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Approach to hip and groin pain in the athlete and active adult

Rob Johnson, MD
Section Editors
Peter Fricker, MBBS, FACSP
Karl B Fields, MD
Deputy Editor
Jonathan Grayzel, MD, FAAEM


Hip and groin injuries occur less frequently than injuries of the knee and ankle in the athletic population but contribute significantly to morbidity among the physically active. The broad differential diagnosis and nonlocalizing pain typical of many hip and groin conditions can make a diagnosis difficult to establish. Injuries of the hip and groin are most easily classified as extra-articular and intra-articular injuries. Unlike most joints of the musculoskeletal system, the hip joint is deep, protected by pelvic musculature, and not readily palpable. In fact, according to some studies, patients with intra-articular hip pathology see an average of 3.3 clinicians before a clear diagnosis is established [1,2]. Thus, an informed, systematic approach to assessment and diagnosis is important.

The evaluation of hip and groin pain in athletic and active adults is reviewed here, including a general scheme for differentiating among the common causes of such pain based upon the history and key clinical findings. Detailed discussions of some of the specific conditions and injuries that cause hip and groin pain are found separately. (See "Greater trochanteric pain syndrome (formerly trochanteric bursitis)" and "Overview of stress fractures" and "Sports-related groin pain or 'sports hernia'" and "Osteitis pubis" and "Hamstring muscle and tendon injuries" and "Adductor muscle and tendon injury" and "Quadriceps muscle and tendon injuries" and "Clinical manifestations and diagnosis of osteoarthritis".)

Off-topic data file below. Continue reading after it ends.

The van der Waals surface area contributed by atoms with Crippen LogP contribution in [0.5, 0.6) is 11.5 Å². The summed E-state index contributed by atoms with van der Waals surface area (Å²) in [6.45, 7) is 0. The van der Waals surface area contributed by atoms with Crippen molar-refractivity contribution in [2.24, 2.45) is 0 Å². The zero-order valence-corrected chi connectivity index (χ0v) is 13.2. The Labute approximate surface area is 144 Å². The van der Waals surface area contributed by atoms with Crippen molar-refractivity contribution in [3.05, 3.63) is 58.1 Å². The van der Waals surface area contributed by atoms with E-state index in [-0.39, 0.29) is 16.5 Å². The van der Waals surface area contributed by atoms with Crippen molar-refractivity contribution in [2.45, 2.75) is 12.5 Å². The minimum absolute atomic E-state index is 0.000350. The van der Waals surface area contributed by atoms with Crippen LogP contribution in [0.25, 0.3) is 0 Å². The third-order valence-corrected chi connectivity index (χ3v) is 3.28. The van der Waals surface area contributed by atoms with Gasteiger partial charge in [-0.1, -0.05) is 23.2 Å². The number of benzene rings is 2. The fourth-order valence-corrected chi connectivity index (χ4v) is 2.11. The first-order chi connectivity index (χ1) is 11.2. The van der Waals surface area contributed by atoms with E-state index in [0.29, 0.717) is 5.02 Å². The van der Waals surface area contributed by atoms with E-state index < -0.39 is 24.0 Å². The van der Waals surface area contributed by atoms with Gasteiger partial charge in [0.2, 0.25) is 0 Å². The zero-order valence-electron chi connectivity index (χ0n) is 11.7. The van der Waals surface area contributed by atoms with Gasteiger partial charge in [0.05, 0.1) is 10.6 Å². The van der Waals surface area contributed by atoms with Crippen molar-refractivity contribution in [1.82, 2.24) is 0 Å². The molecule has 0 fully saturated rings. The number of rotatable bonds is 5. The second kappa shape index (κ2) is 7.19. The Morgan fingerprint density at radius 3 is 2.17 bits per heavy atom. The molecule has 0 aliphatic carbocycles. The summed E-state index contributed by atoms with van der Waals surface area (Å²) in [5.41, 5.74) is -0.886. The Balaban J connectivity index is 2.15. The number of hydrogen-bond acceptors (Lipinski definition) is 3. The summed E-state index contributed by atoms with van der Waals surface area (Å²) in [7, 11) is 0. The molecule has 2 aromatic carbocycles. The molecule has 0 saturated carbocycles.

Hip and groin injuries in children and adolescents, particularly those related to the immature skeleton, are reviewed separately. (See "Approach to hip pain in childhood" and "Approach to the child with a limp" and "Evaluation and management of slipped capital femoral epiphysis (SCFE)" and "Developmental dysplasia of the hip: Clinical features and diagnosis".)


Approximately 10 percent of those seeking care for injuries in offices of sports medicine clinicians present with hip and/or groin pain, usually of a chronic nature [3]. Excluding hip osteoarthritis (OA), as many as 14 percent of adults over 60 years complain of significant hip pain on a weekly basis [4].

Hip and groin pain encompass a wide variety of conditions and injuries. In a review of 894 young adult athletes (ages 26 to 30) with chronic groin pain who participated in soccer, rugby, and Gaelic sports, 24 different combinations of clinical injury were identified [5]. Isolated injury to the hip joint was common and occurred in 55.98 percent. Common causes of pain included femoroacetabular impingement (FAI), which was more common in males and accounted for 40 percent of the hip joint problems, labral injury, which was more common in females, accounted for 33 percent, and hip OA accounted for 24 percent [5].

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Literature review current through: Nov 2017. | This topic last updated: Jul 06, 2017.
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